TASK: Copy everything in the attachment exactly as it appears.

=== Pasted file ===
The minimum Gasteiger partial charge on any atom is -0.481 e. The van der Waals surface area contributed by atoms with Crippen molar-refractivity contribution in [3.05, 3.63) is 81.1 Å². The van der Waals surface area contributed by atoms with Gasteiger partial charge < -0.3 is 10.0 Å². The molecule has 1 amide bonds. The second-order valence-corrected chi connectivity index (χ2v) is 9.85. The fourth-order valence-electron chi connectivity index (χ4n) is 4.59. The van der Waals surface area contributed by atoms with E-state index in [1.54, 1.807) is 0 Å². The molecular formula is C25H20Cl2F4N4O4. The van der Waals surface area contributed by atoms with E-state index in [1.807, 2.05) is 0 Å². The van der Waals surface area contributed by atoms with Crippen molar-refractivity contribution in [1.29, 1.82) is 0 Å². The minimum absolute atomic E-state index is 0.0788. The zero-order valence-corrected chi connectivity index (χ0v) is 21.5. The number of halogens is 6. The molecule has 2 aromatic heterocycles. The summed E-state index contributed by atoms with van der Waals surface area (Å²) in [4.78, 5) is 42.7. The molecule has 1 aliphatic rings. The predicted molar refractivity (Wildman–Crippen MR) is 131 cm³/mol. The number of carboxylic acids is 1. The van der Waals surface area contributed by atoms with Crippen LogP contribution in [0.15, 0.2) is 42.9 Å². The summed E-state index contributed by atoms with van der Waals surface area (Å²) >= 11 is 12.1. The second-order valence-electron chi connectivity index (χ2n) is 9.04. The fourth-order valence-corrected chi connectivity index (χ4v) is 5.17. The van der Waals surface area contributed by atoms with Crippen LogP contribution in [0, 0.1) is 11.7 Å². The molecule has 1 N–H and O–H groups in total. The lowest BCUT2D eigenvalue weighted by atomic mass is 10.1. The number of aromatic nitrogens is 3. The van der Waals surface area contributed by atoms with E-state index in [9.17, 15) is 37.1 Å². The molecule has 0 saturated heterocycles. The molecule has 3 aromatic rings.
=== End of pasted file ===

The minimum Gasteiger partial charge on any atom is -0.481 e. The van der Waals surface area contributed by atoms with Crippen molar-refractivity contribution in [3.05, 3.63) is 81.1 Å². The van der Waals surface area contributed by atoms with Gasteiger partial charge < -0.3 is 10.0 Å². The molecule has 1 amide bonds. The second-order valence-corrected chi connectivity index (χ2v) is 9.85. The fourth-order valence-electron chi connectivity index (χ4n) is 4.59. The van der Waals surface area contributed by atoms with E-state index in [1.54, 1.807) is 0 Å². The molecular formula is C25H20Cl2F4N4O4. The van der Waals surface area contributed by atoms with E-state index in [1.807, 2.05) is 0 Å². The van der Waals surface area contributed by atoms with Crippen molar-refractivity contribution in [1.29, 1.82) is 0 Å². The minimum absolute atomic E-state index is 0.0788. The zero-order valence-corrected chi connectivity index (χ0v) is 21.5. The number of halogens is 6. The molecule has 2 aromatic heterocycles. The summed E-state index contributed by atoms with van der Waals surface area (Å²) in [4.78, 5) is 42.7. The molecule has 1 aliphatic rings. The predicted molar refractivity (Wildman–Crippen MR) is 131 cm³/mol. The number of carboxylic acids is 1. The van der Waals surface area contributed by atoms with Crippen LogP contribution in [0.15, 0.2) is 42.9 Å². The summed E-state index contributed by atoms with van der Waals surface area (Å²) >= 11 is 12.1. The second-order valence-electron chi connectivity index (χ2n) is 9.04. The fourth-order valence-corrected chi connectivity index (χ4v) is 5.17. The van der Waals surface area contributed by atoms with Crippen LogP contribution in [0, 0.1) is 11.7 Å². The molecule has 1 N–H and O–H groups in total. The lowest BCUT2D eigenvalue weighted by atomic mass is 10.1. The number of aromatic nitrogens is 3. The van der Waals surface area contributed by atoms with E-state index in [9.17, 15) is 37.1 Å². The molecule has 0 saturated heterocycles. The molecule has 3 aromatic rings.